use paradoxes in a sentence.
A number of “problems” (shubuhat; the Arabic refers to all forms of obscurities, including what we call paradoxes and sophistries) are attributed to Ibn Kammuna.
If he asks me why I introduce what he calls paradoxes into a philosophical problem, I answer, because all philosophical problems tend to become paradoxical.
Marcus Cato having accused Murena, Cicero being Consul, defended his cause, and in his oration pleasantly girded all the sect of the Stoic philosophers for Cato's sake, for the strange opinions they hold, which they call paradoxes: insomuch as he made all the people and judges also fall a-laughing a good.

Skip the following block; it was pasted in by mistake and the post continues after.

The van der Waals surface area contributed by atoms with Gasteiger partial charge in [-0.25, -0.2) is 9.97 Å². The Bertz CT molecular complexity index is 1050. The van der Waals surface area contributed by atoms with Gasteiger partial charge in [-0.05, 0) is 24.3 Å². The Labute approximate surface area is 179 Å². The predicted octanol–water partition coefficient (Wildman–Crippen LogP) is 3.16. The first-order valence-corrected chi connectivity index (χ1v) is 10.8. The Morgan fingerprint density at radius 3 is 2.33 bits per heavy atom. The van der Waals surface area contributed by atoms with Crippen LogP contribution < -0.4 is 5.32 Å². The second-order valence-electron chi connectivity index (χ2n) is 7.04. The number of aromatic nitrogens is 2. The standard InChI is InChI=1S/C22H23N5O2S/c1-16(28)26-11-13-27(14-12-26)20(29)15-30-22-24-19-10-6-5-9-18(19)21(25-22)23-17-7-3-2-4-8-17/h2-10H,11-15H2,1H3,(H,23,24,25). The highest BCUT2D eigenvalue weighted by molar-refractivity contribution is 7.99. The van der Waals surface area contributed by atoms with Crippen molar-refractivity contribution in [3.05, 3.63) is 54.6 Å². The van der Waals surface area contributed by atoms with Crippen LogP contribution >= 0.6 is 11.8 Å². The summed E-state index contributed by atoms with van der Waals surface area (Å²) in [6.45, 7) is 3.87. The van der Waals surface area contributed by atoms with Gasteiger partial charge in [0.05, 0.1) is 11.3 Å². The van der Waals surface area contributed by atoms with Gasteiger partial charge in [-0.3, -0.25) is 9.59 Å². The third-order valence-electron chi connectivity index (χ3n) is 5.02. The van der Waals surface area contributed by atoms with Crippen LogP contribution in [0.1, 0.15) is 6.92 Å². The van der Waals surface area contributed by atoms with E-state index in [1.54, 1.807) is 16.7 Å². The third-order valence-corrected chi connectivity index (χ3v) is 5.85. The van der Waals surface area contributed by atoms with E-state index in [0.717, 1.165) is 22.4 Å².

If you think through to their logical conclusion some of the events which I described as paradoxes at the beginning of this article, they reveal a reality that is not just frightening, but terrifying.
Add to this those their other determinations, and those too so contrary to common opinion that those oracles of the Stoics, which they call paradoxes, seem in comparison of these but blockish and idle -- as 'tis a lesser crime to kill a thousand men than to set a stitch on a poor man's shoe on the Sabbath day; and that a man should rather choose that the whole world with all food and raiment, as they say, should perish, than tell a lie, though never so inconsiderable.